Fueling the madness
Stovall raises big questions about Internet stocks: Who’s buying them at
these prices, and why?
There’s a theory going around Wall Street that small investors are
driving up prices of Internet stocks.
Traders read their logs and report that the majority of transactions involve fewer than 1,000 shares at a time, typical of individual investors. Institutions usually trade in much larger blocks. On Monday, for instance, there were 13.7 million shares of Yahoo traded worth $2.6 billion. Only 522,277 of those shares were traded in blocks of more than 10,000, Nasdaq says. The majority were divided among 27,485 smaller transactions, about 500 per trade.
But Al Goldman, the technical analyst at A.G. Edwards, says it’s
virtually impossible for mom-and-pop investors to have traded billions
of dollars in combined Internet companies. “Your individual investor
doesn’t put up $85,000,” he says.
So it must be the pros doing the buying, and many are investing just
because the stocks are going up, not necessarily because they believe in
the business. To them, the stock prices are so out of whack with
underlying finances, the relationship is meaningless. At $191 a share,
Yahoo–which announces quarterly earnings today–has a market
value of about $8.8 billion, which is 428 times its estimated earnings for
1998. Yahoo says it’s a media company. A typical media company
such as Viacom trades at around 26 times estimated earnings. If Yahoo
were valued the same way, it would be worth $537 million–less than
$12 a share.
So to the pros, an Internet stock is hot only because it’s hot. Which
leaves the rest of us still looking for that toehold on reality.
Why the Internet?
Here are some numbers that make reality a little more solid. The
Internet has about 100 million users, up from 30 million in December
1996. The pace of growth is not slowing. Yahoo gets about 32 million
visitors a month and rising. Excite, Lycos, Infoseek and other similar
portal companies aren’t far behind. America Online has more paid
subscribers than the 11 biggest newspapers combined. About 20
million adults say the Net is “indispensable,” according to Find/SVP. At
least 20% of the population turns to the Net for news, vs. 6% two
Clearly, something big is happening. But the companies need to turn all
that attention into revenue. For companies such as Yahoo and AOL,
the main way to do that is through ads. So far, though, advertising on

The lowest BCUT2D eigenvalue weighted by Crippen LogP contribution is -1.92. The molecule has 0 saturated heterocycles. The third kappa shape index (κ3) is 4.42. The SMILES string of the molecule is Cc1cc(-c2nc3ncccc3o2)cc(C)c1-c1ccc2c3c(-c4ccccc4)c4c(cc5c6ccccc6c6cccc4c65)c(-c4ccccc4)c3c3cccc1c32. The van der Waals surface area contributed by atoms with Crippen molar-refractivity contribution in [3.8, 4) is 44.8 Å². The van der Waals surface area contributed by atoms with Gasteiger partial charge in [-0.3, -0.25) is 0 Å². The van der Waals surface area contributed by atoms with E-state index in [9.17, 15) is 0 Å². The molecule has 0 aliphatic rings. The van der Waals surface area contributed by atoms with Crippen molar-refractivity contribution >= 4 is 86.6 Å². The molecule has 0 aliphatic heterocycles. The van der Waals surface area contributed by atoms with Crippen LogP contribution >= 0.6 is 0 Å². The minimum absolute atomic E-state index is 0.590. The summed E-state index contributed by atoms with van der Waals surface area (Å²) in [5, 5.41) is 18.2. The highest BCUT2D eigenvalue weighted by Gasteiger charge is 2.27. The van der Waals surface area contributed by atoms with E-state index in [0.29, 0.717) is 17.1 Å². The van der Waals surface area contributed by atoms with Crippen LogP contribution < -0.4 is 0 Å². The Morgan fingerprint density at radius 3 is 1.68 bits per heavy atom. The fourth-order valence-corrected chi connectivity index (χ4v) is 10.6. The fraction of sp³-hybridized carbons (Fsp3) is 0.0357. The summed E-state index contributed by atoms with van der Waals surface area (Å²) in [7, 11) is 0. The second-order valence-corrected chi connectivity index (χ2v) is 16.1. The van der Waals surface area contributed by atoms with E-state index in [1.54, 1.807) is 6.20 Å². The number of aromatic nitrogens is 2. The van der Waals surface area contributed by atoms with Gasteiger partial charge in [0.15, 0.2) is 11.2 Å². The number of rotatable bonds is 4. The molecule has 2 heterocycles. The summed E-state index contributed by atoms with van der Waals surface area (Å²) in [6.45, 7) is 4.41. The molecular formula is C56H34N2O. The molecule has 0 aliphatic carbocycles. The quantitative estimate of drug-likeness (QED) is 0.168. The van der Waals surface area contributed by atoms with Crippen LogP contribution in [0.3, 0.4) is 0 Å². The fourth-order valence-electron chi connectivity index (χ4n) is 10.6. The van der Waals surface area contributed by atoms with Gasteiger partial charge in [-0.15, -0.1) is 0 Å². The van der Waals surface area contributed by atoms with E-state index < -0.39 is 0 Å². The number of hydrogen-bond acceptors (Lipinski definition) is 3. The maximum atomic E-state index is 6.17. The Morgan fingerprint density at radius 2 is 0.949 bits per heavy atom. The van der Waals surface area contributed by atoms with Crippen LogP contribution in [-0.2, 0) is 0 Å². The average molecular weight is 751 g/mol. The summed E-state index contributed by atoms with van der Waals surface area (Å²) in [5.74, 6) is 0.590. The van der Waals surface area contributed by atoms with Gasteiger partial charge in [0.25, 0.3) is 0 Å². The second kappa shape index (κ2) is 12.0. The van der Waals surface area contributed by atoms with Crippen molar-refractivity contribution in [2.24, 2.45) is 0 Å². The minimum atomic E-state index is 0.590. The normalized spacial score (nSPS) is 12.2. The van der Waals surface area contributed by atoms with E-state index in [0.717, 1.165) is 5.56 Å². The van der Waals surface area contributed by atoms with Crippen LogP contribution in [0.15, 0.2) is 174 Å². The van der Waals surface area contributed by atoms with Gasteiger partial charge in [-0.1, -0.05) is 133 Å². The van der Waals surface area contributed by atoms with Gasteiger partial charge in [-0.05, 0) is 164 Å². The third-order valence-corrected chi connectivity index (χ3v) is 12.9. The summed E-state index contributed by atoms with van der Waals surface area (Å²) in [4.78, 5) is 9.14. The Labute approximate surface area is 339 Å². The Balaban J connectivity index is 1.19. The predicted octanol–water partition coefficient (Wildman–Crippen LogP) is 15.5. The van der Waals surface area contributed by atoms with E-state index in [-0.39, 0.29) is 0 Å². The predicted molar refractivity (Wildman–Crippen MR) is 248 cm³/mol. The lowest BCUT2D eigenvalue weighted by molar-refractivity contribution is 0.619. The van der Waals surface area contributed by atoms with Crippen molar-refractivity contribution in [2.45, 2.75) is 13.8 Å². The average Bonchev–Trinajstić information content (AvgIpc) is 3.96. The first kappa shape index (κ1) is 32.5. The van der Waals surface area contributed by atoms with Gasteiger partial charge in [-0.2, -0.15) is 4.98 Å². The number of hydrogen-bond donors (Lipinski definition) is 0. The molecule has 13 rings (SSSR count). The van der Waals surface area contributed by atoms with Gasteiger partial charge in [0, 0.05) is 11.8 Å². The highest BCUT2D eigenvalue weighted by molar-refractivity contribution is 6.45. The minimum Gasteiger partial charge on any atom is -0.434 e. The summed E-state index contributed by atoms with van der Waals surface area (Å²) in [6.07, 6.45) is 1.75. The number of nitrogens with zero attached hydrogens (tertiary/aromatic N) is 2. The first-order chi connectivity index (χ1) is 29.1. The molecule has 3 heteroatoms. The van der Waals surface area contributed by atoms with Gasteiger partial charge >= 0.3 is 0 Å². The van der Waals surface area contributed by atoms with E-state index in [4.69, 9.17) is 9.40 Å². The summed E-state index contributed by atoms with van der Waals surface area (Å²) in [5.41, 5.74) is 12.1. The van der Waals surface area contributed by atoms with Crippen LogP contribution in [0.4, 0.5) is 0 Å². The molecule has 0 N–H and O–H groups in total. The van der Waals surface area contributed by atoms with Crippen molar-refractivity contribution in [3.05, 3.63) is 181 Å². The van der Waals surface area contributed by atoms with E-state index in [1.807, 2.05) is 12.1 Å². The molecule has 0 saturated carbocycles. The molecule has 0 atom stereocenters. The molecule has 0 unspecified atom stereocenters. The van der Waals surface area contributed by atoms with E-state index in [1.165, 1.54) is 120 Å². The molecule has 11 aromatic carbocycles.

the Net has been a dud.
Estimates for Internet ad spending this year range from $300 million to
$1 billion, depending on who’s doing the measuring. That’s but a drop
in the ad bucket. Total ad spending in the USA last year for TV, radio,
magazines, newspapers and outdoor was $73.2 billion, Competitive
Media Reporting says. And the big consumer advertisers are moving to
the Net slowly.
“It’s going to remain a small percentage of our advertising budget for
some time to come.” says Coca-Cola’s Kari Bjorhus, who adds results
are too tough to measure.
Yet this year might be a watershed. The Association of National
Advertisers just surveyed members on Internet advertising. Of the 112
companies who responded, 68% said they advertise on sites besides
their own, compared with 32% a year ago. For those who didn’t use
the Internet for advertising, 18% said they would within the next 12
months. Another 27% said they eventually will.
Those numbers would certainly crank higher if Procter & Gamble
throws its weight behind Net advertising. P&G spends about $3 billion
on ads a year. It spent $3 million on the Net the second quarter of
1998–a “dramatic increase” over what it spent during the same period
last year, says Denis Beausejour, vice president of worldwide
advertising at P&G. “We consider all this to be an important signal that
P&G is serious about interactive marketing.”
While P&G shares Coke’s concerns about the Net, Beausejour says,
“We have a vested interest in making the Web the most effective
marketing medium in history.”
If that happens, Net content companies will reap a windfall.